Two other factors which have played a big role in driving up real estate and property values are negative real interest rates and rising inflation rates (both of the ruling party’s own making). In addition to discouraging saving, negative real interest rates encourage borrowing and, as a result, have been a means of transferring income from savers to borrowers. As it turns out, many of the borrowers happen to be political party-owned companies and those involved in real estate and related illiquid assets. Rising inflation rates also encourage speculation and the desires for holding commodities and precious metals. Since neither commodities and precious metals nor stocks are available in the Ethiopian case, speculation is largely on land and related assets. Real estate holdings also serve as hedges against rising inflation. For, inflation in general does not erode the (intrinsic) values of real assets such as real estate and precious metals. In general, the prices of precious metals and resale values as well as the rental rates of properties rise in tandem under such circumstances. At a time of rising inflation, land, bricks and mortar are considered safe investments.
Monopoly position of land ownership by the government has enabled government officials and party-affiliated individuals to effectively corner the real estate market. The cornering emanates not only from the monopolistic access and ownership of land, but also from low interest loans and the funneling of diaspora funds to a certain investment groups who happen to be loyal to the ruling party. As it turns out, such a cornering activity also involves transnational diasporic finance. It is an open secret that, when it comes to the Ethiopian situation, nearly all major remittance intermediary business agencies are either directly or indirectly owned by the ruling party, elite cadres and persons with close ties with the government, which funnel the diaspora funds to kin and party affiliated investments back home. As practiced, the local authorities evict citizens out their lands, forcing them to leave their country of birth to seek for employment abroad. This act is a concerted policy of the government to sell people to enhance remittance flows. Their collaborators residing outside of the country funnel remittances towards certain preferred routs which are owned by individuals and firms highly connected to the ruling party. As Professor Minga Negash and myself have illustrated elsewhere, a large portion of the human traffickers happen to be individuals who have close ties with the ruling party. The process is effectively a vicious circle: The government policies directly or indirectly force citizens to leave their country in drones; human traffickers, a good portion of them licensed and very close to the ruling party, facilitate the migration process; business intermediaries facilitate and direct remittances to favored coffers- all designed to remain in power and make money. This disdainful and mafia type of practice has been revealed by the practices of Ethiopian authorities and consulate representatives during 165,000 plus Ethiopian migrants from Saudi Arabia and the aftermath of slaughtered Ethiopian Christians by Libyan religious fanatics. When outraged Ethiopians turned the government sanctioned demonstrations for protest against the killings of Ethiopian Christians in Libya, the ruling party used force against the outraged demonstrators, the beatings resulting in several injuries). It is interesting to note that the failure of the ruling party to demand the Saudi authorities to be accountable for their mistreatment and slaughtering of Ethiopian migrants even seem to confounded its loyal supporters and apologists.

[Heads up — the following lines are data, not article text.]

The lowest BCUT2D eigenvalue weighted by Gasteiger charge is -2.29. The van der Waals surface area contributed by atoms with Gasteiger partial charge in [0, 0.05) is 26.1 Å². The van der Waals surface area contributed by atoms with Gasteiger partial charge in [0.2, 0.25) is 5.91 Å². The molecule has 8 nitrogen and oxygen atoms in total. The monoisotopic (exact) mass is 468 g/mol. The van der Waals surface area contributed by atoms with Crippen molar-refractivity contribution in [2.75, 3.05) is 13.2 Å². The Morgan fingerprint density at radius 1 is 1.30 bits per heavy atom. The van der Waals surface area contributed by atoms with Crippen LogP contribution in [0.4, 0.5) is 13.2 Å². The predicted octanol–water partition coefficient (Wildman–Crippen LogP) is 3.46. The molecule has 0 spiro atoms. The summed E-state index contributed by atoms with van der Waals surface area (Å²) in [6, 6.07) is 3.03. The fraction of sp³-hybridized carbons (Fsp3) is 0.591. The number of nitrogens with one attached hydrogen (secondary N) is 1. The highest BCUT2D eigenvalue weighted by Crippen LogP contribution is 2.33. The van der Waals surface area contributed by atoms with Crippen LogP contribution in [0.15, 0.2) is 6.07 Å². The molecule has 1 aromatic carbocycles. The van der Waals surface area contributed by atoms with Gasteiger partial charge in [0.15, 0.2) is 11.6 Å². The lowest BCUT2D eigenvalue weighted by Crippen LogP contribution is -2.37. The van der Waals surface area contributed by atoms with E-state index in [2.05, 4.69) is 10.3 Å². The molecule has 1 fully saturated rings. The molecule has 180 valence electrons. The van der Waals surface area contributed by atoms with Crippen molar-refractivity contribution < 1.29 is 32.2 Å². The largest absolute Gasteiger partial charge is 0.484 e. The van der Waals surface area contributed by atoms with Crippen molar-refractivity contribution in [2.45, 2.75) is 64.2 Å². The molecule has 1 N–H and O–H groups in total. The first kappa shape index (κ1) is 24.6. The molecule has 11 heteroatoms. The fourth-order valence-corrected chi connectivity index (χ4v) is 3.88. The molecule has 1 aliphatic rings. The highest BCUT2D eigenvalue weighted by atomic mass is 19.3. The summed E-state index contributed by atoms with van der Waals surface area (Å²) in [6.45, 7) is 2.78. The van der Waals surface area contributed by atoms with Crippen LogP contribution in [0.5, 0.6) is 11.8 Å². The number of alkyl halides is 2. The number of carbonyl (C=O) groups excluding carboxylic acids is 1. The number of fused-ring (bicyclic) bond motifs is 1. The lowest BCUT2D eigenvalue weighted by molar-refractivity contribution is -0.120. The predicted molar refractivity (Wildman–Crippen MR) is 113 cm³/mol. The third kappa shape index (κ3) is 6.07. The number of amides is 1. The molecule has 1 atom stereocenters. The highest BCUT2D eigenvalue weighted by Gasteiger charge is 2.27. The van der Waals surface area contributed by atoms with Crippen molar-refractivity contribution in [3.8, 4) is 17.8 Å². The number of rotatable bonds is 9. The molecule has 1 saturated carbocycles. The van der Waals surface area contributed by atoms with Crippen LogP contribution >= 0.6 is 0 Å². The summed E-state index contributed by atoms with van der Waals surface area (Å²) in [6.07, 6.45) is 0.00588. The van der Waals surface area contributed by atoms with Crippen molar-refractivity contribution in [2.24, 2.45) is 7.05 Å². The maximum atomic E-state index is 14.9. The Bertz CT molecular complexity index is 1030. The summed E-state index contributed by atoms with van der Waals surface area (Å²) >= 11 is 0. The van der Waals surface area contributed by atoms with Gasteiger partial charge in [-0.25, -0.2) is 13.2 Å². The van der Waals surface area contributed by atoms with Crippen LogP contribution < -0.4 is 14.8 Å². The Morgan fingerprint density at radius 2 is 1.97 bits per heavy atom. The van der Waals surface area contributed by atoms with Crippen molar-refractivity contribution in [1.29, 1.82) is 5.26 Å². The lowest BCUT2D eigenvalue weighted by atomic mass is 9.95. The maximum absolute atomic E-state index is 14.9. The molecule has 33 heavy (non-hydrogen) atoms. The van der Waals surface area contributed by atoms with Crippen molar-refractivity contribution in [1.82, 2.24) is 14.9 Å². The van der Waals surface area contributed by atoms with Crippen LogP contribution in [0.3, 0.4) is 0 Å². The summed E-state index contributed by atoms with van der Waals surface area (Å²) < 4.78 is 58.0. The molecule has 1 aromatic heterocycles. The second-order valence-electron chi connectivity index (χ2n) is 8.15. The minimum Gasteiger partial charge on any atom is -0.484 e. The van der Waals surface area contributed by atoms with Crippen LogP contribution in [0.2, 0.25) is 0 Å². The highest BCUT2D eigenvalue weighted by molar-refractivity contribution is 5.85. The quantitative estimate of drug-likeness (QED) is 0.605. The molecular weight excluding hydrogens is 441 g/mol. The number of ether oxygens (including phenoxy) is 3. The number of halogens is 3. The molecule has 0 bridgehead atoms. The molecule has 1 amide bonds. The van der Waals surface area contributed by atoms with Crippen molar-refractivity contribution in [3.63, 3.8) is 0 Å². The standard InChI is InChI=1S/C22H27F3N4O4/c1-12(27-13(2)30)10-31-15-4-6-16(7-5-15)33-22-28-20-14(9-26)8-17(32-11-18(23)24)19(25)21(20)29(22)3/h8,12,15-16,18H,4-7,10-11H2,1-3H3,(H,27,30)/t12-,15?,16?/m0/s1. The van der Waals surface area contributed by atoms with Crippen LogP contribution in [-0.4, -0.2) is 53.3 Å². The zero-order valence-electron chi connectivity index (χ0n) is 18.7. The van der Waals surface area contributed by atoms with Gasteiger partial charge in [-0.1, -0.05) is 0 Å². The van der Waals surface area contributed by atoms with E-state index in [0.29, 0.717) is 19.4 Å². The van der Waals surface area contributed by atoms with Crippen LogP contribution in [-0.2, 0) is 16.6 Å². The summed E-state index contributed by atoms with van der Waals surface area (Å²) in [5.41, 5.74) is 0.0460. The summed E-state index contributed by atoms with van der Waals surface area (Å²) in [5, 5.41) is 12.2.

Economic activity under the current Ethiopian government has largely focused on infrastructure building and the service sector (which include real estate development). Building infrastructure is indeed vital, especially for a developing country like Ethiopia. Unfortunately, undue emphasis on the aforementioned sectors not only will be unable to lead to prosperity, this writer believes that the policy has led to macroeconomic imbalances and is the cause for the ongoing skyrocketing real estate and property prices. The rise in property values and rental rates have resulted in the pricing and driving out of a huge majority of residents of Addis Ababa and other major regional cities. No doubt these have resulted in the transfer of wealth from the poor to the rich, thereby increasing the income gaps and public discontents. It is imperative, therefore, for the ruling party to address these serious issues. This writer believes the solution lies in designing land and urban policies, which should include changing the constitution that dramatically affects the ownership of land.